Saturday, 12 November 2011

Edward Burra

Pallant House, Chichester (review from several years ago)

Burra is the forgotten artist everyone has heard of and this is an opportunity to see a lot of his work at once. He worked mainly in watercolour because he became progressively disabled from arthritis. Born in 1905, he was a Bright Young Thing of the 20s - he made friends at art school (he went aged 15), and for the rest of his life kept in close touch by letter.

"It was so funny my visit as of course i was asked to bring MY WORK and before the big game woman and her companion saw it they kept rushing into the most awful artists material picture shops and saying 'Oh you MUST come in too, this is SUCH an interesting shop dont you ADORE that' pointing to a small water colour of the Virgin M nursing an allenburys progressive baby with a gas ring going off round its head seated on a toadstool in bluebell wood."

His letters are all in this style, camp and beady. He and his gang went to Paris, where they went to all the best bars, nightclubs and dives. He adored the black dancer Josephine Baker, and she turns up in his art (in one picture she and a troupe of half-dressed girls have invaded a rather staid teashop in an English seaside town).

His early paintings (of chorus girls, sailors and cafes in Marseille) are done in a meticulous "air-brushed" style that makes his people look as if lit from both sides. Perhaps he learned it from the cinema - he was a breathless fan of silent movies with their over-the-top depictions of the last days of Pompeii, Babylon, Rome...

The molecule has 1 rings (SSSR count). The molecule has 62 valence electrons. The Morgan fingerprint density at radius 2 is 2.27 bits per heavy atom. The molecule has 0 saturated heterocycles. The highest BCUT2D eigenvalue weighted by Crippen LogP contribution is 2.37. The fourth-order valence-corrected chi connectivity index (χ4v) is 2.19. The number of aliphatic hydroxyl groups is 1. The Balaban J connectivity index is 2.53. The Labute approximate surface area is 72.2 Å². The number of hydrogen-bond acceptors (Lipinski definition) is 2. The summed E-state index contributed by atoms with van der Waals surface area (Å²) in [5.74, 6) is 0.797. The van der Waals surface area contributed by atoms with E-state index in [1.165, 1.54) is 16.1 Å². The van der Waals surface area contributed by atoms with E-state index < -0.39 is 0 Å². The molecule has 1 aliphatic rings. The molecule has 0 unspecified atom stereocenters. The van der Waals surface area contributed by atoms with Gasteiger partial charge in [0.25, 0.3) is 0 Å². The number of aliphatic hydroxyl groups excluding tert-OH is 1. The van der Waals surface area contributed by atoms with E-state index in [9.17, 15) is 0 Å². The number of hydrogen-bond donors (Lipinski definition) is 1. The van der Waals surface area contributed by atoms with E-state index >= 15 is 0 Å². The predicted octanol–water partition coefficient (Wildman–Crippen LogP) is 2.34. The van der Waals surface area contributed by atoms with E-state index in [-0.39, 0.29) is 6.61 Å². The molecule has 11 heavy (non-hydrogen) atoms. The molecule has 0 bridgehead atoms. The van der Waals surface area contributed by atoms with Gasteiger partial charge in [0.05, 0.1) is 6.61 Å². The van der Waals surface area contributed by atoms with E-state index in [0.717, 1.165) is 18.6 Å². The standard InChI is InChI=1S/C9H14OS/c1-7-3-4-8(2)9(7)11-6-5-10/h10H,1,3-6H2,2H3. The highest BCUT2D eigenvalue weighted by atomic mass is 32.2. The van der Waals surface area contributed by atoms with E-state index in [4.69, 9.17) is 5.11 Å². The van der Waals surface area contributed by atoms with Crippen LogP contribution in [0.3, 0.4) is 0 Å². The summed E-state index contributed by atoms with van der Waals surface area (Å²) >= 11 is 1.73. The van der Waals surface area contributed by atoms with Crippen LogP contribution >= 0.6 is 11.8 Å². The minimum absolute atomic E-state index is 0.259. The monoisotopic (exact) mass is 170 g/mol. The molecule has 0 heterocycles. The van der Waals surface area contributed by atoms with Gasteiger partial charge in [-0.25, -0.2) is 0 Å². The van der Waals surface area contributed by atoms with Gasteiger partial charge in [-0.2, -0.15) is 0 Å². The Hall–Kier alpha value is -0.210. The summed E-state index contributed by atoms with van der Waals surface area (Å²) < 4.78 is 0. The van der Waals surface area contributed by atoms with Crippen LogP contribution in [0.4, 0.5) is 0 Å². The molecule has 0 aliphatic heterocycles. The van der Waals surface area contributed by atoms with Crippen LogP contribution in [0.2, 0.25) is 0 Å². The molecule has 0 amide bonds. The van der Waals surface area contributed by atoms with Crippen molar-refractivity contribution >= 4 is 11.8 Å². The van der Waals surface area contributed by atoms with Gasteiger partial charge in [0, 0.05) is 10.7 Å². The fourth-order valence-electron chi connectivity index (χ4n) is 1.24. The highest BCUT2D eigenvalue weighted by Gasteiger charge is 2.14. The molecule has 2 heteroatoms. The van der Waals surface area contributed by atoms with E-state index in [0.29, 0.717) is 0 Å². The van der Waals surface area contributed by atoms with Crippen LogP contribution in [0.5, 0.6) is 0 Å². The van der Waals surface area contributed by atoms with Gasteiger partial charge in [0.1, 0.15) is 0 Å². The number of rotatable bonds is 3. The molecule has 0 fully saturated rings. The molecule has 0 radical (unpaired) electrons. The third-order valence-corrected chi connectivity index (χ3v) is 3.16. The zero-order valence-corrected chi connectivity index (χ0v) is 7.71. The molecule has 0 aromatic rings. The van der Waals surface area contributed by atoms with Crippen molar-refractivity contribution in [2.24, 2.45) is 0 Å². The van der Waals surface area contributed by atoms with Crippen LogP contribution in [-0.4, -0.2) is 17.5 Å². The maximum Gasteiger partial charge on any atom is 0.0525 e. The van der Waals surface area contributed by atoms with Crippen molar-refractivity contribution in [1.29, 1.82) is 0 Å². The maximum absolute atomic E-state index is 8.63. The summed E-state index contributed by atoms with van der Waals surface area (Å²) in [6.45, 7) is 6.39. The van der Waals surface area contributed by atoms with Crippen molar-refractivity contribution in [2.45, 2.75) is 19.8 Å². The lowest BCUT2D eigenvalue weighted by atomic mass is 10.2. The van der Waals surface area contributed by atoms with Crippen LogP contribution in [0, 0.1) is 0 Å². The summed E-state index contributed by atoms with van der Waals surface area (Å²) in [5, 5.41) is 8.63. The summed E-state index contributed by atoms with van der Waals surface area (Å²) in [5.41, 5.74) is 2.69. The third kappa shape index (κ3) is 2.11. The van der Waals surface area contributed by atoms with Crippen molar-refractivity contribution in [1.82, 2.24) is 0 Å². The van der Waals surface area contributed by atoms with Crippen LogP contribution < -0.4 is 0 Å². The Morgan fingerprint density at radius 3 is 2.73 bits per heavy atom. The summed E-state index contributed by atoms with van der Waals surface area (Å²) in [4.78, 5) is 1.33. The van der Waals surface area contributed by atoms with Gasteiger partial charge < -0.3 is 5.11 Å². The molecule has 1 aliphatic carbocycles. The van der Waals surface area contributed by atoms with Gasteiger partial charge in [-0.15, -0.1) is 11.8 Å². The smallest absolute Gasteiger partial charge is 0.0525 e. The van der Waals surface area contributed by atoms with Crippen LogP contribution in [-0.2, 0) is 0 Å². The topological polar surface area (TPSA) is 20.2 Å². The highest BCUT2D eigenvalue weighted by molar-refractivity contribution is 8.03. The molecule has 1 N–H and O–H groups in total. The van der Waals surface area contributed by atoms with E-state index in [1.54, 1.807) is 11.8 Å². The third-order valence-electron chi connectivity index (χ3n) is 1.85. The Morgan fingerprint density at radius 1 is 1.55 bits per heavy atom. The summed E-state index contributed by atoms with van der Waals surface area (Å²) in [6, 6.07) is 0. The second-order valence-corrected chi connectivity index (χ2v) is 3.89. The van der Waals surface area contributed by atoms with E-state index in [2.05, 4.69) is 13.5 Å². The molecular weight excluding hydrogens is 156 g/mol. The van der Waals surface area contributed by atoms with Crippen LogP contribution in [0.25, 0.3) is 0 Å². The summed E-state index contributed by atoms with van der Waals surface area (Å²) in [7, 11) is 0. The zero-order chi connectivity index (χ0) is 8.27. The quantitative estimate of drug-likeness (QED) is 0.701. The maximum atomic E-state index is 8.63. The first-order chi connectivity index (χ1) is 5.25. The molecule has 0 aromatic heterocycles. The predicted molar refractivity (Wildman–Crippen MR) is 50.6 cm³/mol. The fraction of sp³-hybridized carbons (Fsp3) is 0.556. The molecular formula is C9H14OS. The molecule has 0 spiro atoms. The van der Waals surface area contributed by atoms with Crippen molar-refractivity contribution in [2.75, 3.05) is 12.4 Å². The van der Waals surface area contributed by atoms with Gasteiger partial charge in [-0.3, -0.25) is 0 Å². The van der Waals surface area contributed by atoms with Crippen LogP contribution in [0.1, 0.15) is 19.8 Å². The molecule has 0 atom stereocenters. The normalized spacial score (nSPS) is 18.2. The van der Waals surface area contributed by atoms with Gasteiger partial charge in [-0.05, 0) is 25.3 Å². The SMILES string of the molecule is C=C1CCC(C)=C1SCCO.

He lived all his life in his parents' house in Rye, Sussex, but he loved to travel. His mother would say she was never sure if he'd gone out to get a packet of cigarettes or to get a boat to Mexico. In New York he hung out in Harlem and painted its bars, front steps, dudes and elevated railway. Look out for the tiny vignettes of New York buildings and shop fronts in the distance. From Mexico he took the partying skeletons from the Day of the Dead.

During the war he was confined to Rye. He came under the influence of Dali and borrowed his style - dark shadows, bodies devolving to egg shapes - and painted large surrealist pictures that are some kind of comment on the terrible events of the time. He also painted the Sussex scene - people growing cabbages, army lorries, empty roads. But these pictures often have a nightmarish and sinister twist: farmers mix with weird black-hooded figures. Gradually Dali recedes.

After the war he continued to paint the countryside, now becoming crowded with motorcycles and oil tankers. He seemed to disapprove of the oil trade, but his oil tankers are beautifully depicted. Diggers chewing up the landscape have evil faces, and an old plough cradles a cow's skull between its "horns". He also painted serene vases of flowers and unpeopled landscapes - though his figures may look naive and jokey his skills were impeccable.

He continued living in his parents' house after their death, and died himself in 1977. He never married.

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